As the story was told to me by relatives, the wife of Leopold was Jewish. My grandfather was her brother. My grandfather came to the United States in 1906. His sister (Anna) and brother, Jakob remained in Germany. Even after the takeover of Germany, Leopold (as you know) remained the Ambassador to the UK. Being popular and somewhat influential, he was never bothered by the Nazi’s. After his death however, things changed. Anna went back to the “landhaus” in the town of Bishofsheim (between Fulda and Wurzburg) whee the family lived. I personally have been there on many occasions visiting the son and grandson of Leopold. The son, Herbert (my dad’s first cousin) was an exceptionall person. Had a wonderful sense of humor. Anyway, during the war, the Gestapo came to the Landhaus for Anna. She committed suicide at the top of the stairs as the Gestapo were waiting for her.
Additional fascinating stories about Herbert and the brother of Anna.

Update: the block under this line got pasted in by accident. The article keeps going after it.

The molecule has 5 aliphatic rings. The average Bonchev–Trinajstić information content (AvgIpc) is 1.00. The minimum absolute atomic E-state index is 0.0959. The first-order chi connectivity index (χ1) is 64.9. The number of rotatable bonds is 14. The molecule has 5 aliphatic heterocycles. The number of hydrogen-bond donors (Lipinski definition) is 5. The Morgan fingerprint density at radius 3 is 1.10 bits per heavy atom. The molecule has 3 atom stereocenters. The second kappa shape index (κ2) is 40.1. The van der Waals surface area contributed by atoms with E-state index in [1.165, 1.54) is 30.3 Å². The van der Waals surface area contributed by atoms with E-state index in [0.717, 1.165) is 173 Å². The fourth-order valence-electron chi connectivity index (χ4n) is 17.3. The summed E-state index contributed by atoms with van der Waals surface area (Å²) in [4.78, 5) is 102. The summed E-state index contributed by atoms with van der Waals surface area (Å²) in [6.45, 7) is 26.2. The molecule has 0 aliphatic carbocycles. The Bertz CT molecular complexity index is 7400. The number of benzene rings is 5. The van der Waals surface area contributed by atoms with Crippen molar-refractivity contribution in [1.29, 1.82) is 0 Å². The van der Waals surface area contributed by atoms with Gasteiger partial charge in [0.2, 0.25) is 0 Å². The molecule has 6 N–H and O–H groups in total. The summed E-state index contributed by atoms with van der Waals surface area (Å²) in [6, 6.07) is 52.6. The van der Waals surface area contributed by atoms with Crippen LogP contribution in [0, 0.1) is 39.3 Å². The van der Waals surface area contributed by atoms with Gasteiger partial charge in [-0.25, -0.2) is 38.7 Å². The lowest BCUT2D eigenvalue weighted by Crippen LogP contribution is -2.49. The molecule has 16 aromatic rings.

I don’t know if anyone will respond, but it is very interesting to read this story about someone I have only recently learned I am distantly related to. My great-grandparents immigrated to the states before the first world war, but they kept in contact with friends and relatives back in Germany. My great uncle was a missionary to Africa during the second world war, and often wrote letters to relatives asking who he may pray for, never minding if they toed the line with party beliefs or not. I’ve actually read a handful of these letters as my grandparents (being children of the great depression) never threw anything away.
Thank you so much Thomas. I have sent you an email.
My name is Bruce Feldhammer and live in San Francisco.
Thomas, I am the granddaughter of Adolf Feldhammer, (first cousin to Bruce, above), who was brother to Anna, Bruno, Jakob, Rosa
I have recently sent in the FamilytreeDNA info to find other relatives.
We are obviously related–through the Feldhammer line.
You can contact me through Karen Franklin, genealogist to Alan Rothenberg, another of our cousins.
Hope to hear from you–more stories to tell.